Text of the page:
This week, for instance, a powerful graffito appeared on the entrance of a public school. It depicts a small boy, with an emaciated face and hungry eyes, holding a fork and knife and staring at a football placed on a plate in front of him.
"We need food, not football," a slogan emblazoned across the wall said. Seen and clicked by thousands, the image has gone viral on social media.
"My intention is to expose the country's problems. The government wants to hide some problems, but we want to highlight them," the graffiti artist, Paulo Ito, said. "The World Cup is a good time to raise such issues."
Brazil's national hero Neymar
Though Ito's powerful imagery is being appreciated, few agree with the message. Mass hunger and poverty are now things of the past in Brazil, which is officially a middle-class country. Though 12 million people are still below the poverty line, the government plans to declare Brazil "free of poverty" by the end of 2014. "Most people want to enjoy the World Cup. And people are getting angry with those who want to disrupt it," said Sara Puerta, a journalist who writes on music and social issues. "We don't want foreign visitors to have bad image of Brazil."
But some groups like the Black Bloc, an anarchist organisation, and First Command of the Capital (PCC), the biggest crime gang in Brazil, have threatened to create "chaos on terror". This week the group sent out a message by vandalising a graffito of Neymar, putting a black hood on his face with spray paints. Regularly seen wearing masks or balaclavas, the group is notorious for smashing shops, damaging ATMs and starting fires on streets.
A few weeks ago, a post on a Facebook page called "Black Block Brasil" listed the hotels that various teams would stay in during the championship, making the authorities suspicious about the group's plan to target hotels and buses. "We are quite prepared to deal with them. In recent weeks, we have been able to neutralise them," a Sao Paulo police official who didn't want to be named said.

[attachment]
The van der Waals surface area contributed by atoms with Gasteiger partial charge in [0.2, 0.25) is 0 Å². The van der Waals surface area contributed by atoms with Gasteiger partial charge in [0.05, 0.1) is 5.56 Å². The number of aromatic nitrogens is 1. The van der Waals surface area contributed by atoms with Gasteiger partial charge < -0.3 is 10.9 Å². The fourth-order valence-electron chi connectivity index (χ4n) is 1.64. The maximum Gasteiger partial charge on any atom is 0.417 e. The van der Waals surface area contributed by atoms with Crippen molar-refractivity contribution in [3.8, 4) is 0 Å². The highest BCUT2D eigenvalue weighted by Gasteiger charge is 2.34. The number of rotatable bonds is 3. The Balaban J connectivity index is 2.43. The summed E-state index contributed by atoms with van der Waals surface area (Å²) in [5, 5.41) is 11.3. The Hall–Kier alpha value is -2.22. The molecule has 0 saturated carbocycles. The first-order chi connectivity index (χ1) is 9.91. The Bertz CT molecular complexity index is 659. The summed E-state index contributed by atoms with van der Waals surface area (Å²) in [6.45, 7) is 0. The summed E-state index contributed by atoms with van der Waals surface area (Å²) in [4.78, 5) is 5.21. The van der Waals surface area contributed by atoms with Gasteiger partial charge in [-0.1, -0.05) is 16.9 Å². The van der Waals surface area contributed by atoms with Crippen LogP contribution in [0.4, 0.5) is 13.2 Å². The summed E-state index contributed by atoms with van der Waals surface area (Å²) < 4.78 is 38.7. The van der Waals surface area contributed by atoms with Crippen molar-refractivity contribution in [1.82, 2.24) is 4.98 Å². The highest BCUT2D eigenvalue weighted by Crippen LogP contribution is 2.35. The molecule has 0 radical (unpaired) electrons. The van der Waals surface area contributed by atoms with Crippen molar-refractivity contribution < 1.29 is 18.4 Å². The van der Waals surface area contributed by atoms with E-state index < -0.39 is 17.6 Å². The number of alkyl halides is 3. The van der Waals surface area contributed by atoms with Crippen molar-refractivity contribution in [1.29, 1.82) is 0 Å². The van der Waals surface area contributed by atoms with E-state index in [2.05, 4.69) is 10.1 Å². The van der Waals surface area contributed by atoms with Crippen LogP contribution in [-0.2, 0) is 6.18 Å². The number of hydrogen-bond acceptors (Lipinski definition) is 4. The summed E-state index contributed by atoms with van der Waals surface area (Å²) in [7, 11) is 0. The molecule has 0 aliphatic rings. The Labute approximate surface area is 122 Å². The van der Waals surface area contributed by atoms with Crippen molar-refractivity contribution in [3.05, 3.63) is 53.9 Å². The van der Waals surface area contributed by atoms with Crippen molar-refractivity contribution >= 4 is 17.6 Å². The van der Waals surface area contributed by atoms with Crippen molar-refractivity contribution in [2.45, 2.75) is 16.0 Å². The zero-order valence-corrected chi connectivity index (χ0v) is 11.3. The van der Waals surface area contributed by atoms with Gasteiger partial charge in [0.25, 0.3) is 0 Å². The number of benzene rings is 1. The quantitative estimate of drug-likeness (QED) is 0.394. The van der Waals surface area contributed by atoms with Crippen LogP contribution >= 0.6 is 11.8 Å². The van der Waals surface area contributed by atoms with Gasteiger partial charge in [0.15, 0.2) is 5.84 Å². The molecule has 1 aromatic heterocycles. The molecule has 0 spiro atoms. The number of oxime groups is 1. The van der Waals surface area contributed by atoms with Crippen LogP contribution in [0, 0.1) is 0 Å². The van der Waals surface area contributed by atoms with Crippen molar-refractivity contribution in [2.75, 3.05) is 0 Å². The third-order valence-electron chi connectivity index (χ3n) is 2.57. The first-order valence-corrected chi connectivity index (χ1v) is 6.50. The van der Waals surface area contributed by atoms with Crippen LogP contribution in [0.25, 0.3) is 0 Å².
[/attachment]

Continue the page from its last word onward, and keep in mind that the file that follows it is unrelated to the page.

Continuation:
The other headache for the police is the PCC, the gang which has threatened to launch terror-style attacks during the tournament if its leaders are transferred and isolated in prisons.
Brazil has prepared a massive security plan to deal with such issues. Around 1,57,000 troops and police will be deployed across the 12 host venues for the Cup. Some 20,000 private security agents will also be on hand in the stadiums — 1,800 per venue in an $860 million operation. In addition, 120 police officers from 40 countries will work with the Brazilian authorities.
Even as security officers prepare for games and protests, they are sure of one thing: support for the Brazilian team among ordinary people. "A lot of anger is against Fifa, and not against the team and Brazil," the police officer said. "We are getting good support from the people."
The officer has a point. With the World Cup coming closer, the country is getting into a party mood. Even protestors are rooting for Brazil, predicting that it will win the title for a record sixth time. Last week, when the Brazilian team arrived at the mountain resort of Teresopolis, a group of some 20 teachers walked along the team bus, chanting anti-World Cup slogans. After shouting for a few minutes, the leader of the group, Alex Trintino, coordinator of a local teachers' union, told foreign journalists: "It was just a symbolic act. No one here is rooting against Brazil."
In this football-mad country, those who would go out to shout against Fifa and the World Cup would be quietly praying for Selecao Brasileira. Neymar and his mates can be sure of that.